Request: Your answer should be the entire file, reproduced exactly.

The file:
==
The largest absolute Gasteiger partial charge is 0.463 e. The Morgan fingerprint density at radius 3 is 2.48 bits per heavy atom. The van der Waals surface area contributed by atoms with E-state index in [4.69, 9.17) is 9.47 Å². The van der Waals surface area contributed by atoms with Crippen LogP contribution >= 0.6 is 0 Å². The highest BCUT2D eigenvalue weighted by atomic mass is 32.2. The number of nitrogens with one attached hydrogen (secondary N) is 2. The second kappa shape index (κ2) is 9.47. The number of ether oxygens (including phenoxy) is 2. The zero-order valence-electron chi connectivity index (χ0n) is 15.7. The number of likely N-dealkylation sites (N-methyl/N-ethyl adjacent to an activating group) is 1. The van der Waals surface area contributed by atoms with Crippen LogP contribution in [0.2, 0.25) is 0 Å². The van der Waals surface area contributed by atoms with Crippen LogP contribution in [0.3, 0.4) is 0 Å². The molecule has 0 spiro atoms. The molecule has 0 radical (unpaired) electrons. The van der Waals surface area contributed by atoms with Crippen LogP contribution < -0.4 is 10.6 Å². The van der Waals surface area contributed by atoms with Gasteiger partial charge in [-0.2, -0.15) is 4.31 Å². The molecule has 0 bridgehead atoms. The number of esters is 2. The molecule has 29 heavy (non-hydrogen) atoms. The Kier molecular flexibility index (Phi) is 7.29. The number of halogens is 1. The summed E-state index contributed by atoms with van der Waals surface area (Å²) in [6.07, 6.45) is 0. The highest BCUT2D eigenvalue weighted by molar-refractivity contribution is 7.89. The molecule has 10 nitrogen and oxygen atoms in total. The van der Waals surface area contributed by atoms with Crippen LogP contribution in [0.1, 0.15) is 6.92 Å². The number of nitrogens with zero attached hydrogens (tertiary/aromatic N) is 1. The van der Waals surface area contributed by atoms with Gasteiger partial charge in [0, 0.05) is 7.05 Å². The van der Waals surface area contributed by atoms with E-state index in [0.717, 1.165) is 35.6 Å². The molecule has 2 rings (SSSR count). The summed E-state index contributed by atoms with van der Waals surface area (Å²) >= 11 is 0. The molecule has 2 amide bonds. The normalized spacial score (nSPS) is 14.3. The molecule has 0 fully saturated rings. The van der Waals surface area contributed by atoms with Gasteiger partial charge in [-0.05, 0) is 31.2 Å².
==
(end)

The largest absolute Gasteiger partial charge is 0.463 e. The Morgan fingerprint density at radius 3 is 2.48 bits per heavy atom. The van der Waals surface area contributed by atoms with E-state index in [4.69, 9.17) is 9.47 Å². The van der Waals surface area contributed by atoms with Crippen LogP contribution >= 0.6 is 0 Å². The highest BCUT2D eigenvalue weighted by atomic mass is 32.2. The number of nitrogens with one attached hydrogen (secondary N) is 2. The second kappa shape index (κ2) is 9.47. The number of ether oxygens (including phenoxy) is 2. The zero-order valence-electron chi connectivity index (χ0n) is 15.7. The number of likely N-dealkylation sites (N-methyl/N-ethyl adjacent to an activating group) is 1. The van der Waals surface area contributed by atoms with Crippen LogP contribution in [0.2, 0.25) is 0 Å². The van der Waals surface area contributed by atoms with Crippen LogP contribution in [0.3, 0.4) is 0 Å². The molecule has 0 spiro atoms. The molecule has 0 radical (unpaired) electrons. The van der Waals surface area contributed by atoms with Crippen LogP contribution < -0.4 is 10.6 Å². The van der Waals surface area contributed by atoms with Gasteiger partial charge in [-0.2, -0.15) is 4.31 Å². The molecule has 0 bridgehead atoms. The number of esters is 2. The molecule has 29 heavy (non-hydrogen) atoms. The Kier molecular flexibility index (Phi) is 7.29. The number of halogens is 1. The summed E-state index contributed by atoms with van der Waals surface area (Å²) in [6.07, 6.45) is 0. The highest BCUT2D eigenvalue weighted by molar-refractivity contribution is 7.89. The molecule has 10 nitrogen and oxygen atoms in total. The van der Waals surface area contributed by atoms with Crippen LogP contribution in [0.1, 0.15) is 6.92 Å². The number of nitrogens with zero attached hydrogens (tertiary/aromatic N) is 1. The van der Waals surface area contributed by atoms with Gasteiger partial charge in [0, 0.05) is 7.05 Å². The van der Waals surface area contributed by atoms with E-state index in [0.717, 1.165) is 35.6 Å². The molecule has 2 rings (SSSR count). The summed E-state index contributed by atoms with van der Waals surface area (Å²) >= 11 is 0. The molecule has 2 amide bonds. The normalized spacial score (nSPS) is 14.3. The molecule has 0 fully saturated rings. The van der Waals surface area contributed by atoms with Gasteiger partial charge in [-0.05, 0) is 31.2 Å².